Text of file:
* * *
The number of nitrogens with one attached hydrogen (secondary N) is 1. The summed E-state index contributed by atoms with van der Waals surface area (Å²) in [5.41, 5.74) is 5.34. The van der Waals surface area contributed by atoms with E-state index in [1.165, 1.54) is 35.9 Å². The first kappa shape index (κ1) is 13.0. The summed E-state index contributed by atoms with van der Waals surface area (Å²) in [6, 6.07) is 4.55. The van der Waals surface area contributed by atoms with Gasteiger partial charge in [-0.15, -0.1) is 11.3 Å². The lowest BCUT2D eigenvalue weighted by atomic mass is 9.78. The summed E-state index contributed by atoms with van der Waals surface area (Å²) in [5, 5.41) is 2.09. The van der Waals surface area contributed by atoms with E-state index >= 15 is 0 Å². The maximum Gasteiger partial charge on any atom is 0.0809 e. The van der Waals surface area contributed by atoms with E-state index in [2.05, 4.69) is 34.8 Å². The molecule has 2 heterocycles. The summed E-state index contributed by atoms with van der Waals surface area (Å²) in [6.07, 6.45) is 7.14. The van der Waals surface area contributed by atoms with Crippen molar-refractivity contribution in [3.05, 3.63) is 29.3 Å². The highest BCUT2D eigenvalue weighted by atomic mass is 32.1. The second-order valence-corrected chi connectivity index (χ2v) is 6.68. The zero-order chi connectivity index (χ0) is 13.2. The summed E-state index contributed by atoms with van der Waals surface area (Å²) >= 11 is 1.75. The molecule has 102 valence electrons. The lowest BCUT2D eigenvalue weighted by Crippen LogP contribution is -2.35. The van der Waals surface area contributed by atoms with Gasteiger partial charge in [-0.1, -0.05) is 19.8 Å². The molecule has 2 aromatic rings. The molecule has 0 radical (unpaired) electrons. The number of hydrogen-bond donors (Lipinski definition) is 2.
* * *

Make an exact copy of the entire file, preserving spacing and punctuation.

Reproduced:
The number of nitrogens with one attached hydrogen (secondary N) is 1. The summed E-state index contributed by atoms with van der Waals surface area (Å²) in [5.41, 5.74) is 5.34. The van der Waals surface area contributed by atoms with E-state index in [1.165, 1.54) is 35.9 Å². The first kappa shape index (κ1) is 13.0. The summed E-state index contributed by atoms with van der Waals surface area (Å²) in [6, 6.07) is 4.55. The van der Waals surface area contributed by atoms with Gasteiger partial charge in [-0.15, -0.1) is 11.3 Å². The lowest BCUT2D eigenvalue weighted by atomic mass is 9.78. The summed E-state index contributed by atoms with van der Waals surface area (Å²) in [5, 5.41) is 2.09. The van der Waals surface area contributed by atoms with E-state index >= 15 is 0 Å². The maximum Gasteiger partial charge on any atom is 0.0809 e. The van der Waals surface area contributed by atoms with E-state index in [2.05, 4.69) is 34.8 Å². The molecule has 2 heterocycles. The summed E-state index contributed by atoms with van der Waals surface area (Å²) in [6.07, 6.45) is 7.14. The van der Waals surface area contributed by atoms with Crippen molar-refractivity contribution in [3.05, 3.63) is 29.3 Å². The highest BCUT2D eigenvalue weighted by atomic mass is 32.1. The second-order valence-corrected chi connectivity index (χ2v) is 6.68. The zero-order chi connectivity index (χ0) is 13.2. The summed E-state index contributed by atoms with van der Waals surface area (Å²) >= 11 is 1.75. The molecule has 102 valence electrons. The lowest BCUT2D eigenvalue weighted by Crippen LogP contribution is -2.35. The van der Waals surface area contributed by atoms with Gasteiger partial charge in [-0.1, -0.05) is 19.8 Å². The molecule has 2 aromatic rings. The molecule has 0 radical (unpaired) electrons. The number of hydrogen-bond donors (Lipinski definition) is 2.